WASHINGTON — Dissatisfied with its intelligence gathering on Iran, the CIA disbanded a station in Germany in the mid-1990s that had been a key spying portal into the Islamic republic.
Instead, it reassigned several of its officers to a post much farther from Tehran but potentially richer in contacts: Los Angeles.
In Germany, the agency "had eight or 10 people basically waiting for the phone to ring," said a former CIA officer familiar with the redeployment. "We had to pursue the Iranian target better and acknowledge the fact that Los Angeles" has the largest Iranian population of any city outside Iran.
Indeed, Southern California is home to hundreds of thousands of people of Iranian descent, many of whom continue to travel to Iran, have business connections there or relatives in position to provide valuable information from inside the largely impenetrable republic.
Former CIA officers said the agency has been actively trying to recruit informants in Los Angeles, offering cash for useful information and even launching some covert operations, including a planned satellite broadcast into Tehran secretly funded by the CIA.
Since Sept. 11, the CIA has attracted attention for the unusually high-profile role it is playing in Afghanistan, as well as for its efforts to unravel terrorist cells around the globe.
But the CIA's previously undisclosed effort to tap into the Iranian community in Los Angeles shows that part of the agency's war on terrorism will be conducted at home. Iran is considered the most active state sponsor of terrorism.
The Los Angeles program provides a rare glimpse into the CIA's "domestic collections" activities, which are more extensive than generally understood and are poised to expand with new funding and powers from Congress.
The CIA would not discuss the activities of its National Resources Division on grounds that disclosure of such a program "is not helpful to U.S. national security." But former intelligence officials familiar with the program say it is extensive and exists in most major urban areas.
When asked where the CIA has a significant clandestine presence in the United States, one former staff member of the National Security Council in the Clinton White House replied simply: "NFL cities."
One of the CIA's largest domestic posts was exposed last year when the agency's New York station, which had been housed in the World Trade Center complex, was destroyed by the Sept. 11 attacks. No agency employees were killed in the attack, a CIA official said.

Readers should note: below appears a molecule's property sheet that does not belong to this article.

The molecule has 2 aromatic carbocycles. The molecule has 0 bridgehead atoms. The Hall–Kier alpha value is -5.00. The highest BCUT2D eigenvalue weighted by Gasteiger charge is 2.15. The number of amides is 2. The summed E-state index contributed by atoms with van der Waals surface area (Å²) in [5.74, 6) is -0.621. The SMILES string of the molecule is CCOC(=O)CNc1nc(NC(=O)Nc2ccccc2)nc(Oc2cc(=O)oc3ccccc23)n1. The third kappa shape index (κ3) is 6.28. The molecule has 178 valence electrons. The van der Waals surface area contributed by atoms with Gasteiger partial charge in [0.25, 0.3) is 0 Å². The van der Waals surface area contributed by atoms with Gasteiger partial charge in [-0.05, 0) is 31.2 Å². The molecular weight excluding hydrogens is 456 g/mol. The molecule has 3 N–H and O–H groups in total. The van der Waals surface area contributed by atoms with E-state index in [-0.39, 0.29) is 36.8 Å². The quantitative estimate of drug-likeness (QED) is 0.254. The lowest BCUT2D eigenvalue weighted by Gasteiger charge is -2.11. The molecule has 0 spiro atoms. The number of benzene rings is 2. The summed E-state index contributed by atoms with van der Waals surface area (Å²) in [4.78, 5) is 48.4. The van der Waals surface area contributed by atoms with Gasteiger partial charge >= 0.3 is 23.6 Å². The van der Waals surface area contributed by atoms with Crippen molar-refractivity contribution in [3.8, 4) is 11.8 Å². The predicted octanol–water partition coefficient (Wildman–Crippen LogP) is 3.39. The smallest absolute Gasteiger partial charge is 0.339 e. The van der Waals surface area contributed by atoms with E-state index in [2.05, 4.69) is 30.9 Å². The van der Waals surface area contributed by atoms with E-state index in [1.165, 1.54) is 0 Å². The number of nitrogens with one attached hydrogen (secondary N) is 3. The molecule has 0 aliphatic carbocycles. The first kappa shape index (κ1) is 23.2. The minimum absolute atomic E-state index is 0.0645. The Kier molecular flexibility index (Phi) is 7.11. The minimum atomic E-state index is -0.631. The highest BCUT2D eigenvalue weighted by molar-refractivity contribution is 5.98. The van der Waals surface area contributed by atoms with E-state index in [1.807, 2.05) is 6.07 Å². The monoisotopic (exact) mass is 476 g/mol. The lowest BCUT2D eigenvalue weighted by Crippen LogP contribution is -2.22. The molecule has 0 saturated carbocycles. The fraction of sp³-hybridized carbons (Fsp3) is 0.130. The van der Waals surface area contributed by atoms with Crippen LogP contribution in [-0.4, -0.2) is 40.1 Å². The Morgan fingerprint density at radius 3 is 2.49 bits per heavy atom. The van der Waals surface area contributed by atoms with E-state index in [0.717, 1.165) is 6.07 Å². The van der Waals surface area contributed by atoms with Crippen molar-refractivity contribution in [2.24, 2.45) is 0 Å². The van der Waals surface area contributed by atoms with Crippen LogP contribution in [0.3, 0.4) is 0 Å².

Since the 1970s, the CIA's domestic role has been strictly governed by laws designed to prevent the notorious abuses uncovered when the agency was caught spying on campus radicals and other citizens in violation of its charter as a collector of foreign intelligence.
The CIA is not allowed to monitor U.S. citizens or permanent residents in this country, for example. Other U.S. intelligence agencies may conduct electronic surveillance domestically only with the permission of a special foreign intelligence court, and only when there is probable cause that the target is an agent of a foreign power. Most domestic surveillance functions are the domain of the FBI.
But the CIA still has considerable latitude to collect intelligence from Americans willing to provide it, recruit foreign nationals within the United States and support covert operations.
Anti-terrorism legislation recently passed by Congress boosts the CIA's domestic intelligence-gathering capabilities. The legislation, dubbed the Patriot Act by Congress, gives the CIA director authority to set "priorities" for the FBI's domestic surveillance efforts.
A senior CIA official said that provision codifies existing practice and gives no expanded authority. But the law also eliminates restrictions that prevented the FBI from sharing the "take" from its wiretaps and other surveillance with the CIA.
In effect, experts say, the CIA will have a greater ability to have the FBI do its domestic intelligence bidding, a development that alarms some critics.
"When it was created in 1947, the CIA was specifically denied any domestic police or subpoena powers, and Congress was obviously very adamant in saying it was creating a foreign intelligence agency," said James X. Dempsey, deputy director of the Center for Democracy and Technology, a Washington-based civil liberties group. "That line was in many respects obliterated through the Patriot Act."
But at a time when security has become the priority of a newly nervous nation, many believe that line could--and perhaps should--be eroded further. Many in Washington consider the Sept. 11 attacks a major intelligence failure.
Rep. Porter J. Goss (R-Fla.), chairman of the House Intelligence Committee, said he expects to see at least some debate in the coming year on whether the United States should have a domestic intelligence service, as many other developed nations already do.